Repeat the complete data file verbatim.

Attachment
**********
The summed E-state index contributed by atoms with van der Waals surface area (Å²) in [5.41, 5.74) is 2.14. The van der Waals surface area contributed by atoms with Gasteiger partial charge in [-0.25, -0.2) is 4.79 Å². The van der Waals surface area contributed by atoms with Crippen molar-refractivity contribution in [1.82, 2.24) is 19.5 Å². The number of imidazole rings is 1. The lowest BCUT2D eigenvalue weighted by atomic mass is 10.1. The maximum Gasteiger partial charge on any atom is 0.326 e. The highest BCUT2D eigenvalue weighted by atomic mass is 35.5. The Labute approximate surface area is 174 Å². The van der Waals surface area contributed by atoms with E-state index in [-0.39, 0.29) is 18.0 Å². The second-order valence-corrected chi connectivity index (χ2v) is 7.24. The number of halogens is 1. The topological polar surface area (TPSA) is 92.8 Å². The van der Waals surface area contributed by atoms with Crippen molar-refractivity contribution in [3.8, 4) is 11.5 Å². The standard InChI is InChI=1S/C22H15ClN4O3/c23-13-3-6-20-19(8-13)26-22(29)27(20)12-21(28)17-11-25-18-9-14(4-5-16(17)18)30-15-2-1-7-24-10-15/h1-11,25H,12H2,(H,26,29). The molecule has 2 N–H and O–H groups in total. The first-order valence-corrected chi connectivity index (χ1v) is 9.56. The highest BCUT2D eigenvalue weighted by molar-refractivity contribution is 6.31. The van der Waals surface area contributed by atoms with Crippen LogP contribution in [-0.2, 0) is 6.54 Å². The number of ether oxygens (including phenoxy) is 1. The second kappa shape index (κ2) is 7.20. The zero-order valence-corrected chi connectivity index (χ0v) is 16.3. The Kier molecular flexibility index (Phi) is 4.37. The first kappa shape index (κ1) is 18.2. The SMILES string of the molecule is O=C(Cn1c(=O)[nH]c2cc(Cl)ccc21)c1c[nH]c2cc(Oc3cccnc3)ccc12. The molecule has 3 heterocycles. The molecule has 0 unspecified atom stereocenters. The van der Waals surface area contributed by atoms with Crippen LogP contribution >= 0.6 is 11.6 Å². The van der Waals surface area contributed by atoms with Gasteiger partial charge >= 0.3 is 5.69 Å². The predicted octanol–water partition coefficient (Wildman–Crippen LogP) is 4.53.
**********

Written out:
The summed E-state index contributed by atoms with van der Waals surface area (Å²) in [5.41, 5.74) is 2.14. The van der Waals surface area contributed by atoms with Gasteiger partial charge in [-0.25, -0.2) is 4.79 Å². The van der Waals surface area contributed by atoms with Crippen molar-refractivity contribution in [1.82, 2.24) is 19.5 Å². The number of imidazole rings is 1. The lowest BCUT2D eigenvalue weighted by atomic mass is 10.1. The maximum Gasteiger partial charge on any atom is 0.326 e. The highest BCUT2D eigenvalue weighted by atomic mass is 35.5. The Labute approximate surface area is 174 Å². The van der Waals surface area contributed by atoms with E-state index in [-0.39, 0.29) is 18.0 Å². The second-order valence-corrected chi connectivity index (χ2v) is 7.24. The number of halogens is 1. The topological polar surface area (TPSA) is 92.8 Å². The van der Waals surface area contributed by atoms with Crippen molar-refractivity contribution in [3.8, 4) is 11.5 Å². The standard InChI is InChI=1S/C22H15ClN4O3/c23-13-3-6-20-19(8-13)26-22(29)27(20)12-21(28)17-11-25-18-9-14(4-5-16(17)18)30-15-2-1-7-24-10-15/h1-11,25H,12H2,(H,26,29). The molecule has 2 N–H and O–H groups in total. The first-order valence-corrected chi connectivity index (χ1v) is 9.56. The highest BCUT2D eigenvalue weighted by molar-refractivity contribution is 6.31. The van der Waals surface area contributed by atoms with Crippen LogP contribution in [-0.2, 0) is 6.54 Å². The number of ether oxygens (including phenoxy) is 1. The second kappa shape index (κ2) is 7.20. The zero-order valence-corrected chi connectivity index (χ0v) is 16.3. The Kier molecular flexibility index (Phi) is 4.37. The first kappa shape index (κ1) is 18.2. The SMILES string of the molecule is O=C(Cn1c(=O)[nH]c2cc(Cl)ccc21)c1c[nH]c2cc(Oc3cccnc3)ccc12. The molecule has 3 heterocycles. The molecule has 0 unspecified atom stereocenters. The van der Waals surface area contributed by atoms with Crippen LogP contribution >= 0.6 is 11.6 Å². The van der Waals surface area contributed by atoms with Gasteiger partial charge >= 0.3 is 5.69 Å². The predicted octanol–water partition coefficient (Wildman–Crippen LogP) is 4.53.